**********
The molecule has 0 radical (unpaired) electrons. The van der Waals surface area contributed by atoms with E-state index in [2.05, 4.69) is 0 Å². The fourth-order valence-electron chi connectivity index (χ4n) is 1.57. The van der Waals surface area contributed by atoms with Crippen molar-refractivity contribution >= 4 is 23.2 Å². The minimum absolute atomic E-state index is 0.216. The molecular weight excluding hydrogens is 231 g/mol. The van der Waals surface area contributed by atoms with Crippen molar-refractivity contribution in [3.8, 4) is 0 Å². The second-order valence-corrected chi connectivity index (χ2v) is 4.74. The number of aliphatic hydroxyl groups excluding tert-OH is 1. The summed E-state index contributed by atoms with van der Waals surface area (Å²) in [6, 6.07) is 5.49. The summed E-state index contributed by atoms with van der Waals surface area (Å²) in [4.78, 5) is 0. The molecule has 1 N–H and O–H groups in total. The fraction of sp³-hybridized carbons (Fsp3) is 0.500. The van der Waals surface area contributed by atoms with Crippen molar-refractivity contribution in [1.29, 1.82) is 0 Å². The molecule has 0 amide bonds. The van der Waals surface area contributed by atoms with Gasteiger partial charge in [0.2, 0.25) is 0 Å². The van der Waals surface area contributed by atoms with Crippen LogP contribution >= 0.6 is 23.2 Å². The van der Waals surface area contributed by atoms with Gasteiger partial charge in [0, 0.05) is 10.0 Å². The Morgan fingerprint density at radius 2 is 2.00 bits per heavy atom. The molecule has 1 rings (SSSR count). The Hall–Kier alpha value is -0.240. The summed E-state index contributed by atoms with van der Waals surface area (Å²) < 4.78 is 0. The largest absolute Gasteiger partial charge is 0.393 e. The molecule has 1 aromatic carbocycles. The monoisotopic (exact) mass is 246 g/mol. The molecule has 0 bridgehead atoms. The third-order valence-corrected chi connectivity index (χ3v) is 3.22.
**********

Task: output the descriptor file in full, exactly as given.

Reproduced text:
The molecule has 0 radical (unpaired) electrons. The van der Waals surface area contributed by atoms with E-state index in [2.05, 4.69) is 0 Å². The fourth-order valence-electron chi connectivity index (χ4n) is 1.57. The van der Waals surface area contributed by atoms with Crippen molar-refractivity contribution >= 4 is 23.2 Å². The minimum absolute atomic E-state index is 0.216. The molecular weight excluding hydrogens is 231 g/mol. The van der Waals surface area contributed by atoms with Crippen molar-refractivity contribution in [3.8, 4) is 0 Å². The second-order valence-corrected chi connectivity index (χ2v) is 4.74. The number of aliphatic hydroxyl groups excluding tert-OH is 1. The summed E-state index contributed by atoms with van der Waals surface area (Å²) in [6, 6.07) is 5.49. The summed E-state index contributed by atoms with van der Waals surface area (Å²) in [4.78, 5) is 0. The molecule has 1 N–H and O–H groups in total. The fraction of sp³-hybridized carbons (Fsp3) is 0.500. The van der Waals surface area contributed by atoms with Crippen molar-refractivity contribution in [1.29, 1.82) is 0 Å². The molecule has 0 amide bonds. The van der Waals surface area contributed by atoms with Gasteiger partial charge in [0.2, 0.25) is 0 Å². The van der Waals surface area contributed by atoms with Crippen LogP contribution >= 0.6 is 23.2 Å². The van der Waals surface area contributed by atoms with Gasteiger partial charge in [0, 0.05) is 10.0 Å². The Morgan fingerprint density at radius 2 is 2.00 bits per heavy atom. The molecule has 1 rings (SSSR count). The Hall–Kier alpha value is -0.240. The summed E-state index contributed by atoms with van der Waals surface area (Å²) < 4.78 is 0. The largest absolute Gasteiger partial charge is 0.393 e. The molecule has 1 aromatic carbocycles. The monoisotopic (exact) mass is 246 g/mol. The molecule has 0 bridgehead atoms. The third-order valence-corrected chi connectivity index (χ3v) is 3.22.